A Washington judge has denied social network Parler’s demand to be reinstated on Amazon Web Services. Following a hearing last week, Judge Barbara Rothstein declined to grant a preliminary injunction in a lawsuit against Amazon, saying Parler provided “dwindlingly slight” evidence for an antitrust complaint and “failed to allege basic facts” of improper business activity.
While the case isn’t over, the ruling bodes ill for Parler’s chances in court. “Parler’s allegations at this time are both inaccurate and unsupported, and are disputed by evidence submitted by [Amazon Web Services],” Rothstein wrote in an order. Parler will need to find another web host or remain dormant while it continues its legal battle with Amazon.
Rothstein was also unmoved by Parler’s claims that the suspension posed a devastating financial blow. She noted that Parler hadn’t denied that its users posted violent, detailed threats on the platform before and around Trump supporters’ January 6th attack on the US Capitol. While it promised to change its moderation policies, “forcing [Amazon] to host Parler’s users’ violent content would interfere with AWS’s ability to prevent its services from being used to promote — and, as the events of January 6, 2021 have demonstrated, even cause — violence.”
Parler promotes itself as a more lightly moderated alternative to Twitter and Facebook, and it’s attracted supporters of former President Donald Trump, who lambasted those larger sites for labeling false claims that he won the 2020 election. But after the attack on the Capitol, web infrastructure companies cut ties. Apple and Google pulled Parler’s app from their app stores, and Amazon Web Services suspended its account, knocking the site offline.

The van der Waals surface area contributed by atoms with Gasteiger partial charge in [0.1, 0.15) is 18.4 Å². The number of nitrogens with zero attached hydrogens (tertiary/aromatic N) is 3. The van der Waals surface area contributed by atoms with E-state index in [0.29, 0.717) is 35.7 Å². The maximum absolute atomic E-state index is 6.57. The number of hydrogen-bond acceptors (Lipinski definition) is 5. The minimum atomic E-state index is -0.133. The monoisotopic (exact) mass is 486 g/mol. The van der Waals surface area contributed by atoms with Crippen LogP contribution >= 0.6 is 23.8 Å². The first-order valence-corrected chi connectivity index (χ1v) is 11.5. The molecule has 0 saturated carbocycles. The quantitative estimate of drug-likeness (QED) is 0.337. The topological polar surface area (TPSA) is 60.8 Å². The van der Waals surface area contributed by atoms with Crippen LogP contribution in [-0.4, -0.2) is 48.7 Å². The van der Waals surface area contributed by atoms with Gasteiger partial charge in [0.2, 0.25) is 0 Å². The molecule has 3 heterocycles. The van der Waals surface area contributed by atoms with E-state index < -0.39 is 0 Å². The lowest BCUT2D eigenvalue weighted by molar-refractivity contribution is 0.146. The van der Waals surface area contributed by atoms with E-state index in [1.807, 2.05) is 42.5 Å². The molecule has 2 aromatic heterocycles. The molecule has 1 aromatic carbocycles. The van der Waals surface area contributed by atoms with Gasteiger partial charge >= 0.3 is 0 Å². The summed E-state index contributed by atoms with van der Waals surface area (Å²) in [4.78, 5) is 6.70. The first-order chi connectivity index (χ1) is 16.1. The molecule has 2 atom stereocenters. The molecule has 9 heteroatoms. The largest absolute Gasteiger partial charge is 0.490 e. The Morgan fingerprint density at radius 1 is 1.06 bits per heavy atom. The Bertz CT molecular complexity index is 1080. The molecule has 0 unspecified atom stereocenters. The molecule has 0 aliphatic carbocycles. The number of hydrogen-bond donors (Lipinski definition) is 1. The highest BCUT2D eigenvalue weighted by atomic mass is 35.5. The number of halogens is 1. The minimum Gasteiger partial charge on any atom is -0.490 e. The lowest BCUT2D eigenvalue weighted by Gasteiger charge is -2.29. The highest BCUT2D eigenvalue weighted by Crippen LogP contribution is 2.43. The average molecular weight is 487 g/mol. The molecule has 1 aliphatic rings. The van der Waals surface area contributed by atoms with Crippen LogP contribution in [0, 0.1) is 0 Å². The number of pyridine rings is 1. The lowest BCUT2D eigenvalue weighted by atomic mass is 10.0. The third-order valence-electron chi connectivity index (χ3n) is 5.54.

Parler retaliated by suing the cloud hosting giant. It claimed Amazon had banned it from “political animus” and a desire to protect its competitor Twitter, which also uses Amazon Web Services. (Twitter is not a party to the lawsuit, although Parler has suggested it may sue companies besides Amazon.)
Amazon, in turn, claimed Parler disregarded repeated warnings about violent threats. “We made our concerns known to Parler over a number of weeks and during that time we saw a significant increase in this type of dangerous content,” a spokesperson said. That included detailed calls to violence against teachers, professional athletes, Black and Jewish people, and a swathe of specific politicians and tech executives.
Parler’s future remains uncertain, although much of its user content was backed up by archivists before deletion. CEO John Matze told Fox News that the platform wanted to “come back strong,” and its home page relaunched with a promise to “resolve any challenge before us and plan to welcome all of you back soon.” However, the network itself remains offline.